For a rabbi seeking a readership among highly observant Jews, each one of these topics is a minefield. As if to anticipate his adversaries and critics, Weiss insists that “Open Orthodoxy is not simply about promoting particular views on cutting-edge issues; it also seeks out ways to achieve greater spiritual heights.” He is careful to link even his most innovative proposals to the Torah, Talmud and halachah. But he argues that “like the Torah from which it emerges, halakha is an eitz hayyim, a tree of life, and a living organism,” which has always responded to “the needs of the day” and should do so now.
Weiss embraces both creativity and compassion in confronting even the hardest problems that come with inclusion. He acknowledges the importance of separating men and women in synagogue with a mechitzah, but he also insists that the women’s section should not be placed or constructed such that “women should see or hear less.” His test of “a fully welcoming” mechitzah is “when no one is in the sanctuary, one should be unable to know on which side the men or women sit.” And he defends the practice of ordaining women with the title “Rabba” rather than “Maharat,” which is more widely used in Orthodoxy, on the grounds that it does not change the function of a woman in a role of spiritual leadership but affords her “more dignity and respect.”
“In Conservative and Reform Judaism, a woman’s role is identical to a man’s role,” he explains. “In Orthodoxy, the roles of men and women in spiritual leadership overlap in 90% of areas, but there are distinctions.” A woman can conduct a wedding ceremony, including the reading of the ketubah, for example, but she cannot sign the ketubah. She can conduct religious services “as halakha permits,” but she is not included when counting the minyan. Still, Open Orthodoxy has gone where Modern Orthodoxy had not gone before, and Weiss declares himself and his movement to being “deeply committed to halakha and open and welcoming to all.”
Rabbi Weiss insists that American Jews are ready for the full flowering of Open Orthodoxy. “People are looking for something new that speaks more directly to their inner convictions and passions,” he writes. “They are looking for an Orthodoxy that is inclusive, non-judgmental and open.” He invokes an urgent lyric from the Song of Songs, “one of the more beautiful pleas in the Tanakh,” to justify his principle of inclusivity: “The voice of my beloved is knocking — open the door.” In a real sense, the key to that door is the book he has now bestowed on us and our posterity.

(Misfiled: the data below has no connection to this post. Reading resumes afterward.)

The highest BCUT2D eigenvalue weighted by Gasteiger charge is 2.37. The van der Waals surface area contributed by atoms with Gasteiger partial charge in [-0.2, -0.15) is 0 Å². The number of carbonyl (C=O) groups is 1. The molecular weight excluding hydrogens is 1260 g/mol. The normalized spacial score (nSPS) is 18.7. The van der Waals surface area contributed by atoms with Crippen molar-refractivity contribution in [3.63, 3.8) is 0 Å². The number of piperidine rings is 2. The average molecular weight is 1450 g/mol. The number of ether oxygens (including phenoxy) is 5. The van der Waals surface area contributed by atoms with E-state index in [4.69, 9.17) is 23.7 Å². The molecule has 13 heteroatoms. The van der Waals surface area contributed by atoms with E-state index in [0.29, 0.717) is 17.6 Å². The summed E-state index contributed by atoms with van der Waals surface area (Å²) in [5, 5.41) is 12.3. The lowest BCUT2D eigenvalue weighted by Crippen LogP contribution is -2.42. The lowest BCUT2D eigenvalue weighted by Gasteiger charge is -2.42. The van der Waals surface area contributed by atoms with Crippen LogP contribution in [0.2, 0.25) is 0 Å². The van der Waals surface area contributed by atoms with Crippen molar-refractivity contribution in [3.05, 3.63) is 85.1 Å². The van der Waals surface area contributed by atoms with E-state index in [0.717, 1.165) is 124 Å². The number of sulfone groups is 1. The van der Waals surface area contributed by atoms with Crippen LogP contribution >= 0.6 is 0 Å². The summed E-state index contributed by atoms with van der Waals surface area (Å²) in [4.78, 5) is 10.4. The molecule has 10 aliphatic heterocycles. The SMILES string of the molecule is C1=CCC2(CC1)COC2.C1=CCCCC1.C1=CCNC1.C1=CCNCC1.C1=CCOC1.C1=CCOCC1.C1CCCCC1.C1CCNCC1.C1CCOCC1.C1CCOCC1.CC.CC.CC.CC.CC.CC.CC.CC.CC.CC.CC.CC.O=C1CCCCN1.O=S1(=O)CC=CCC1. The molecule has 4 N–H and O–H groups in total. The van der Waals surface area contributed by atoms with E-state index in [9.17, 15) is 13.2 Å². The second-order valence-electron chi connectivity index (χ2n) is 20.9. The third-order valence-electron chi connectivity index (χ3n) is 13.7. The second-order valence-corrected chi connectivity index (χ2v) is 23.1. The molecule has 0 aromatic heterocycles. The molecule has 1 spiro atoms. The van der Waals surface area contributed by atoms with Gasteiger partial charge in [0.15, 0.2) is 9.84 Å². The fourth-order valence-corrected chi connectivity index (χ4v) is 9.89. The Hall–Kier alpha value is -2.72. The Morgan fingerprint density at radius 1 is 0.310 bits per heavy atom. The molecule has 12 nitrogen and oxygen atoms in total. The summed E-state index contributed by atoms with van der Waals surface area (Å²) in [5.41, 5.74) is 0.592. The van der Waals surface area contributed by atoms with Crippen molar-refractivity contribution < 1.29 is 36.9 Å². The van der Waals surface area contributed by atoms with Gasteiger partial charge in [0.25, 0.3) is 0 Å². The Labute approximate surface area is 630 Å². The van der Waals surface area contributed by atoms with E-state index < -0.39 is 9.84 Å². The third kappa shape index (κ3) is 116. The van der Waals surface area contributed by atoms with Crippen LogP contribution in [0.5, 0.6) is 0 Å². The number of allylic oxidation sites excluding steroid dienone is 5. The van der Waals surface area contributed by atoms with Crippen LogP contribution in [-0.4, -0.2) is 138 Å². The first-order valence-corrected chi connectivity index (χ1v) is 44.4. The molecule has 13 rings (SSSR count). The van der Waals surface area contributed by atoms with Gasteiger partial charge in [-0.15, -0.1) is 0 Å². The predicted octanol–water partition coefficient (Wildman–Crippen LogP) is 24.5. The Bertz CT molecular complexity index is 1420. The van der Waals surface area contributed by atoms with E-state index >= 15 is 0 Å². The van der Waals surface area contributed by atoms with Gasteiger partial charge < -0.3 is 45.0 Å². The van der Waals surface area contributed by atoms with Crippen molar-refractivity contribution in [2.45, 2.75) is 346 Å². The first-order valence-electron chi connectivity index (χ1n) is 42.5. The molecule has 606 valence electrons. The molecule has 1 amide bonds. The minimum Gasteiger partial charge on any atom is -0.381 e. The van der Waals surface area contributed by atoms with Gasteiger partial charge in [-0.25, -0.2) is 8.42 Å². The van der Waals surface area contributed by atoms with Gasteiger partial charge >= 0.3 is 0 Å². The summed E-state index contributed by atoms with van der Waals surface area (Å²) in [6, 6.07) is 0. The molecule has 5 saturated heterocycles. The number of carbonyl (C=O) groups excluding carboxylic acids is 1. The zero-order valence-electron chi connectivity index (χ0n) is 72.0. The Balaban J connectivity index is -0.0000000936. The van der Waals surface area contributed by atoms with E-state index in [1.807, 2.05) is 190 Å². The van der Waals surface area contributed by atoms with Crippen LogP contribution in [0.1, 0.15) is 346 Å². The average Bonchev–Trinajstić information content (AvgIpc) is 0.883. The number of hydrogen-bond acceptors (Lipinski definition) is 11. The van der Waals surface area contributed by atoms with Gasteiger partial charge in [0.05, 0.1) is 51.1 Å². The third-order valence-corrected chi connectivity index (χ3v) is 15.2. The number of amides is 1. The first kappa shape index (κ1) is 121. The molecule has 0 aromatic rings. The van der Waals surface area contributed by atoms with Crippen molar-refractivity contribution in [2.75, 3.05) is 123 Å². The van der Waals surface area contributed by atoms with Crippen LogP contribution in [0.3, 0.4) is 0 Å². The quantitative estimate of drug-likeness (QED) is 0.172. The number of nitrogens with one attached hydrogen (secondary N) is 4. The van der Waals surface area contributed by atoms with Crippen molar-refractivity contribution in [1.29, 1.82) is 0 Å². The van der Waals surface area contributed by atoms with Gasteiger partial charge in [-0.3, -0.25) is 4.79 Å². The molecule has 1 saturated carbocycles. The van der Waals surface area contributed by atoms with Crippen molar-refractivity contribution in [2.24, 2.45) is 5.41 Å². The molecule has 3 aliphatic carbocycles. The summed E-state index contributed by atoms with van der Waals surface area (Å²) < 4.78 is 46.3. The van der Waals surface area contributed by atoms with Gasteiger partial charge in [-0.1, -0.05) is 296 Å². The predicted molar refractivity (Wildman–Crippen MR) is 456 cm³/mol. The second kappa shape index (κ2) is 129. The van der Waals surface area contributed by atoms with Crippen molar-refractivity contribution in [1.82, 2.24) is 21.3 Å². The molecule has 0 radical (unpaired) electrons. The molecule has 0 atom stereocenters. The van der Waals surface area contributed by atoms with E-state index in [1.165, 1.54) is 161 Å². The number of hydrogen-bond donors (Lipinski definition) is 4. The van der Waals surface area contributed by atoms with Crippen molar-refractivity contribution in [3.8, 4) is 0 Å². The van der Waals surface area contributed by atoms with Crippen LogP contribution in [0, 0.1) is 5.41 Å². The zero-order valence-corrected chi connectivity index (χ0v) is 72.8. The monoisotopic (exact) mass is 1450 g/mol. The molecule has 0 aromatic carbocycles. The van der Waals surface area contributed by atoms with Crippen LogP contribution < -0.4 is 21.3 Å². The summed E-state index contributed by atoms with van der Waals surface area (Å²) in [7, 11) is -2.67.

‘Journey to Open Orthodoxy’ by Avraham “Avi” Weiss
Excerpted from “Journey to Open Orthodoxy” by Avraham “Avi” Weiss (KTAV Publishing and Urim Publications). Used with permission.
Not many people can say they have lived to see their professional dreams realized. My dream began when I became the Rabbi of the Hebrew Institute of Riverdale (HIR) — an amazing congregation affectionately known as “The Bayit.” The dream continued when, during these years, I had the great fortune of participating with our community in various activist causes on behalf of the Jewish people.
In the last two decades, the dream carried on with the establishment of two rabbinical schools: Yeshivat Chovevei Torah (YCT) for men and Yeshivat Maharat (YM) for women, and the formation of a new Modern Orthodox rabbinical organization: the International Rabbinic Fellowship (IRF). At a time when Modern Orthodoxy has been moving precipitously toward the right, these institutions — and others such as the Jewish Orthodox Feminist Alliance (JOFA), the International Beit Din (IBD), the Institute for Jewish Ideas and Ideals, and People for Orthodox Renaissance and Torah (PORAT) here in America, alongside Beit Hillel, Beit Morasha and Ne’emanei Torah Va’avodah in Israel — stepped into the breach. While many were convinced we could not succeed, we’ve exceeded expectations.
Around the time I was contemplating stepping back from the senior rabbinic position at the Bayit and transferring the mantle of leadership of YCT and YM to the next generation of spiritual leaders, my granddaughter Ariella Levie suggested that I collect into a single cohesive volume the essays I had written over the years reflecting my vision of Judaism — a vision that I have come to call “Open Orthodoxy.”
The title of the book, Journey to Open Orthodoxy, can be understood in two ways. First, as worldviews evolve over time, the word “journey” attempts to capture the various stages of my religious quest. That quest, I pray, will continue — never static, always forward. At the same time, “journey” is also meant as an imperative. It invites the reader to evaluate the book’s content and consider his or her own journey, leading, it may be hoped, to a consideration of the principles of Open Orthodoxy.